Tag Archives: crime

Review Wednesday – Unravelling Oliver by Liz Nugent

The opening lines of a book are so important; for me, even more so when the book is an audio book; it really needs to pull me in. There have been mixed reactions to Unravelling Oliver but even those who were disappointed by the story seem to agree on one thing, it has a great opening line.
I expected more of a reaction the first time I hit her …. She didn’t even seemed to be surprised. I was surprised. I hadn’t planned to do it.
Oliver has hit his wife. His is the opening viewpoint, as he discusses with cool detachment his own feelings about the event. There was an immediate and chilling insight, for me, as the reader, that there was something very wrong with this man.
The story proceeds through several viewpoints, some I enjoyed more than others but all were very distinct and if you are listening rather than reading, recognisable with excellent narrators throughout.
Oliver is telling his story, from his strange and unhappy childhood, which certainly has had a massive effect on his psyche, to the present day. Despite a singularly unusual upbringing Oliver is a successful man, that is, he is a successful author who writes children’s books under a pen name and has enjoyed fame and fortune which includes radio and television interviews. Oliver met his wife, Alice, through his writing, when the two began to work together, her as an illustrator of his stories, but Alice has always eschewed the fame part of their success.
Unravelling Oliver is a perfect title for this book. Once the reader has taken in the shocking situation at the beginning of the story we go back, hearing the viewpoints of friends and relatives as we unpick the layers of the story and find the truth. Why did Oliver show this sudden and tragic violence toward his wife? What caused this golden personality to fall so far?
I enjoyed Unravelling Oliver, the writing is interesting and assured and the often convoluted aspects of the story were all tied in nicely. Some viewpoints were more interesting than others, but each one moved the story further toward its conclusion. This book is not a thriller and, at times, I felt that the author wanted to redeem Oliver, to show his regret and his admittance (if only to himself) of his failings. That part didn’t work for so well for me.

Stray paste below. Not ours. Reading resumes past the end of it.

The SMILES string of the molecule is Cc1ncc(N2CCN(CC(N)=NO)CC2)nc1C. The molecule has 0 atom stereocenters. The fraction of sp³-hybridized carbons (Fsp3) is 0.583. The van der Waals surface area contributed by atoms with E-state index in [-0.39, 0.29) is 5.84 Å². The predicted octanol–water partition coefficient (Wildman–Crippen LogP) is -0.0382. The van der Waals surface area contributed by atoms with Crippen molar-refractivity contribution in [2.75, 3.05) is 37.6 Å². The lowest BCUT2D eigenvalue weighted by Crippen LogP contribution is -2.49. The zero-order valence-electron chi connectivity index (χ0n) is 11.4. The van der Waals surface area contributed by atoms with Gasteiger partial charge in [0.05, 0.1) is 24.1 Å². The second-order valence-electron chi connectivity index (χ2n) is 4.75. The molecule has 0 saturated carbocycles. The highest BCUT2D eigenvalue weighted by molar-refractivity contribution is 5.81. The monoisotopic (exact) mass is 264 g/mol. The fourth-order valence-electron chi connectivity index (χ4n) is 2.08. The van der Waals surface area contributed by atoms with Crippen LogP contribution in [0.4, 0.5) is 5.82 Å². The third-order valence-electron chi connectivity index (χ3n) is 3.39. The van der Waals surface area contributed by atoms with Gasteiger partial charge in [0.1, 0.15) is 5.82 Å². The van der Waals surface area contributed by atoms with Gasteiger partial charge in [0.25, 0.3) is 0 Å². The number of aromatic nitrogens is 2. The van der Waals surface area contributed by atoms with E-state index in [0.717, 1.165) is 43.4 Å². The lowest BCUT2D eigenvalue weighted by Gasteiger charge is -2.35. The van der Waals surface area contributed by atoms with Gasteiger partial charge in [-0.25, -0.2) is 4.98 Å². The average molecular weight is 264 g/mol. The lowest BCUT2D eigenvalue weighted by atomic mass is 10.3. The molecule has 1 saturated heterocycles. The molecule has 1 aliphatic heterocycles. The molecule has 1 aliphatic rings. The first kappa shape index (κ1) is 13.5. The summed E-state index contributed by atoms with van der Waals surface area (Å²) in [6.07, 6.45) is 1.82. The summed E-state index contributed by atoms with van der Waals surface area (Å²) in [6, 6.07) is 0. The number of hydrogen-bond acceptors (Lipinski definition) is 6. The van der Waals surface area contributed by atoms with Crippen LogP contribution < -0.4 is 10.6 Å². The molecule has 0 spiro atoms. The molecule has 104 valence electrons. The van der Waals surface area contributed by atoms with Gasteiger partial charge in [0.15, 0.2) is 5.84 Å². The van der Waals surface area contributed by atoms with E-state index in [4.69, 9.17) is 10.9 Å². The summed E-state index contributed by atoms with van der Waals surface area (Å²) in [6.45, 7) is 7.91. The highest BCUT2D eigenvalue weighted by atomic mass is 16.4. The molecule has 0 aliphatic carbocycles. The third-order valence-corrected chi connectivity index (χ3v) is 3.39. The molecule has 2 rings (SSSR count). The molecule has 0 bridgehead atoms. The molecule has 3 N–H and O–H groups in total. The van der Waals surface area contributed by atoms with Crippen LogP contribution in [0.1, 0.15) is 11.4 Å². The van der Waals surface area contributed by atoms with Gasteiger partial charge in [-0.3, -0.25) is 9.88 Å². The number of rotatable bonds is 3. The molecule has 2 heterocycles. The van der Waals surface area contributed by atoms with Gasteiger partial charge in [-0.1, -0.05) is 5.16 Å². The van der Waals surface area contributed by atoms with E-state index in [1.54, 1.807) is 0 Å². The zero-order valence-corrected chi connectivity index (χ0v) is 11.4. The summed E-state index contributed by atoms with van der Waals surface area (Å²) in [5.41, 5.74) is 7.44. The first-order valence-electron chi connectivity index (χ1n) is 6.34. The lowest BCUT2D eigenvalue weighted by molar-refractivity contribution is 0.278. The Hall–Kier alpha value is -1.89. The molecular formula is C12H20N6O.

As a study of a man, shaped by his own early circumstances, and rendered unable to care for anyone but himself to the extent that he will go to any lengths to better protect his chosen lifestyle, it is a book I will remember.

Advertisements

A New Book Out at Last!


At last, I am very happy and proud to announce the release of the third novel in my Berriwood Series.

Dirty Work will be available on Amazon tomorrow!

Each book in the series is a standalone novel; the link being the Cornish village and its characters.

This is a psychological drama with murder at its heart. Don’t be fooled by the pretty village of Berriwood; dark things can happen!

 

 

Here is a little bit about it:-

A shallow grave.

A body to find.

But no one is looking…

Caroline Duke and her sister-in-law Marcie lead very different lives, but blood is thicker than water; they are close, they share things.
Husband troubles.
Marcie has everything she could possibly want, funded by Nathan’s high-powered city job. She pays for her privileged position in lonely days and nights, while her husband works away.
Caroline is struggling with two jobs and out-of-work Pete, who brings in no money at all. He is never home either. He spends his evenings in bars and clubs and the occasional ditch.